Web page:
Jeannine Han

I am an artist living and working in New York where you’ll often find me in the studio exploring materiality through sculpture and
films. My interest lies in the happenstance of daily life, where alternate realities emerge from lived experiences. Maintaining a diaristic practice to annotate interiors thoughts on modern technology, materiality, and image-based aesthetics of the human form, transitions into non-linear narratives for scripts and
storyboards. These become the reference point for traversing different scenes and spaces where visual idioms can connect to wider sensorial spectrums. I often leverage creating characters
to simulate experiences that offer multiple perspectives of the world, a common character is the avatar who brings artificial intelligence in mirroring the human emotional tenor. Ultimately, to further explore the idea of shared selves that may give insights of the ‘elusive other’. This allows me to approach a succession of works to materialize the many incarnations and pathways where sensory signals are overtly heightened through the terrain of moving images, text, sound and touch. I find that in art making, it has the ability to increase a spirited tension from the ‘real world’ and in that function, replaces the connection from reality to other imaginative fields.
Alongside my studio practice, I am a dedicated teacher in art and design. Currently I’m teaching at several different academic institutions; FIT NY, Parsons, The New School and Pratt Institute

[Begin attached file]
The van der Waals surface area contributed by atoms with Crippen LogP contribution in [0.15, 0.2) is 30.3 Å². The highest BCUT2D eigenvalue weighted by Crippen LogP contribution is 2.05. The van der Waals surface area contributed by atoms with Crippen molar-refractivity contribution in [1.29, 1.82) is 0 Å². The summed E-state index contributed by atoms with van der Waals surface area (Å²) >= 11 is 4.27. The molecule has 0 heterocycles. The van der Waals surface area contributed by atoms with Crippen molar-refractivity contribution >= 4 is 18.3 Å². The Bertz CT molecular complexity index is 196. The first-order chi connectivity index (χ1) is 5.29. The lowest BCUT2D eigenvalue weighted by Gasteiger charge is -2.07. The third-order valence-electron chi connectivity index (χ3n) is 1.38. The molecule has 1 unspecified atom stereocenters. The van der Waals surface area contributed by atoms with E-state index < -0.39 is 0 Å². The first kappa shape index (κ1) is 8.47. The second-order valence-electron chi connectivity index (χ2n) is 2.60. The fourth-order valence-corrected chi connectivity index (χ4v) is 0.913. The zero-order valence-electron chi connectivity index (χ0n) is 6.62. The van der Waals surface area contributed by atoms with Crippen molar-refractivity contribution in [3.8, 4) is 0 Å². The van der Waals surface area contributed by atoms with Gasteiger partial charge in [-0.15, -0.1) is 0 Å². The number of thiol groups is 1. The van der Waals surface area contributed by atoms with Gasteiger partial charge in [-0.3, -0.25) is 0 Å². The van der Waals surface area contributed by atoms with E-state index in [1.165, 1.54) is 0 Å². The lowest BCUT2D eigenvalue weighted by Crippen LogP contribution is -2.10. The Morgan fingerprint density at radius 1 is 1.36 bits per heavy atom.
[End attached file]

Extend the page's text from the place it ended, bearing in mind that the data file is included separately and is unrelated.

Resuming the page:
in various disciplines and technologies. In addition, to my teaching practice, I have undertaken social projects in Kampala Uganda, creating a solar textile material capable of distilling water for disastrous relief. Most recently, I’ve worked on a project centered to human dignity in collaboration with Parsons,
and UNFPA where the aim is to provide accessible women’s reproductive health wearable products in areas where governments
have marginalized or completely ignored women’s issues. Being able to contribute in immediate social problems is an important
aspect to why I teach. This has also transcended in my the art-making process where I’ve been able to work on ethnographic research that involves ethical ecosystems for textile production as a way to direct empathy of contemporary concerns in the
applied arts. Fieldwork for this topic has included research in Peru and Indonesia to create an experimental anthropological film
on traditional textiles. The concept was to document the physical patterns and traditions in textile where an entire landscape of objects are created that both reference and provide a
counterpoint to their origin. I’m interested in how multiple expressions can root themselves in the same pattern/textile, and the technological instrument (backstrap loom and jacquard looms) can become the catalyst for expressing the human body/form. This has been an on-going research of study, to discover and annotate the system of meanings through the film and a collection of textiles from my love of traveling.